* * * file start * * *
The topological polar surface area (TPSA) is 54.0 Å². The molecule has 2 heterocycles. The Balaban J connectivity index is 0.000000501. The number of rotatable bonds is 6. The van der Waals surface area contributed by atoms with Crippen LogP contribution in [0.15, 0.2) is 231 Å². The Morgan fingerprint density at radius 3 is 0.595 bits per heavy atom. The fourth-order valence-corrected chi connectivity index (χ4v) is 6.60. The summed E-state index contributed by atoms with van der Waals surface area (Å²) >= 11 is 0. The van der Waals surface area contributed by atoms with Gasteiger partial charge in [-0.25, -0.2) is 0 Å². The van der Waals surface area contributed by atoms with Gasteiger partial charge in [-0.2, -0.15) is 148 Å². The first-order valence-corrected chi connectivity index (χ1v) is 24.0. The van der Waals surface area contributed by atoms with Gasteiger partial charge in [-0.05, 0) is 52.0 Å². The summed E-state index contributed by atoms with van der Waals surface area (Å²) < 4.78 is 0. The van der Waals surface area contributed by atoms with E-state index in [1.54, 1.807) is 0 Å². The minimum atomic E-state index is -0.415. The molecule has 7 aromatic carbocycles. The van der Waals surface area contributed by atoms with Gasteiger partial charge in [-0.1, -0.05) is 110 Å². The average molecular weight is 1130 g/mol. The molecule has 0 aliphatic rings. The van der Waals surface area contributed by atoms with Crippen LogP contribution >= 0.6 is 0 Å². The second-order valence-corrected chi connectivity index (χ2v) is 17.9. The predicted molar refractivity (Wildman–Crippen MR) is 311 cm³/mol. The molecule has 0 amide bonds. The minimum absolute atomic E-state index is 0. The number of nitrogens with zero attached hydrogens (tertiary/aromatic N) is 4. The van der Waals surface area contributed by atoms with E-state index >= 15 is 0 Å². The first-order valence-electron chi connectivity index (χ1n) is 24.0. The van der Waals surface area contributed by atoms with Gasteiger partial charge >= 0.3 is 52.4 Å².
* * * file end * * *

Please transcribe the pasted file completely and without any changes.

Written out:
The topological polar surface area (TPSA) is 54.0 Å². The molecule has 2 heterocycles. The Balaban J connectivity index is 0.000000501. The number of rotatable bonds is 6. The van der Waals surface area contributed by atoms with Crippen LogP contribution in [0.15, 0.2) is 231 Å². The Morgan fingerprint density at radius 3 is 0.595 bits per heavy atom. The fourth-order valence-corrected chi connectivity index (χ4v) is 6.60. The summed E-state index contributed by atoms with van der Waals surface area (Å²) >= 11 is 0. The van der Waals surface area contributed by atoms with Gasteiger partial charge in [-0.25, -0.2) is 0 Å². The van der Waals surface area contributed by atoms with Gasteiger partial charge in [-0.2, -0.15) is 148 Å². The first-order valence-corrected chi connectivity index (χ1v) is 24.0. The van der Waals surface area contributed by atoms with Gasteiger partial charge in [-0.05, 0) is 52.0 Å². The summed E-state index contributed by atoms with van der Waals surface area (Å²) < 4.78 is 0. The van der Waals surface area contributed by atoms with E-state index in [1.54, 1.807) is 0 Å². The minimum atomic E-state index is -0.415. The molecule has 7 aromatic carbocycles. The van der Waals surface area contributed by atoms with Gasteiger partial charge in [-0.1, -0.05) is 110 Å². The average molecular weight is 1130 g/mol. The molecule has 0 aliphatic rings. The van der Waals surface area contributed by atoms with Crippen LogP contribution >= 0.6 is 0 Å². The second-order valence-corrected chi connectivity index (χ2v) is 17.9. The predicted molar refractivity (Wildman–Crippen MR) is 311 cm³/mol. The molecule has 0 amide bonds. The minimum absolute atomic E-state index is 0. The number of nitrogens with zero attached hydrogens (tertiary/aromatic N) is 4. The van der Waals surface area contributed by atoms with E-state index >= 15 is 0 Å². The first-order valence-electron chi connectivity index (χ1n) is 24.0. The van der Waals surface area contributed by atoms with Gasteiger partial charge >= 0.3 is 52.4 Å².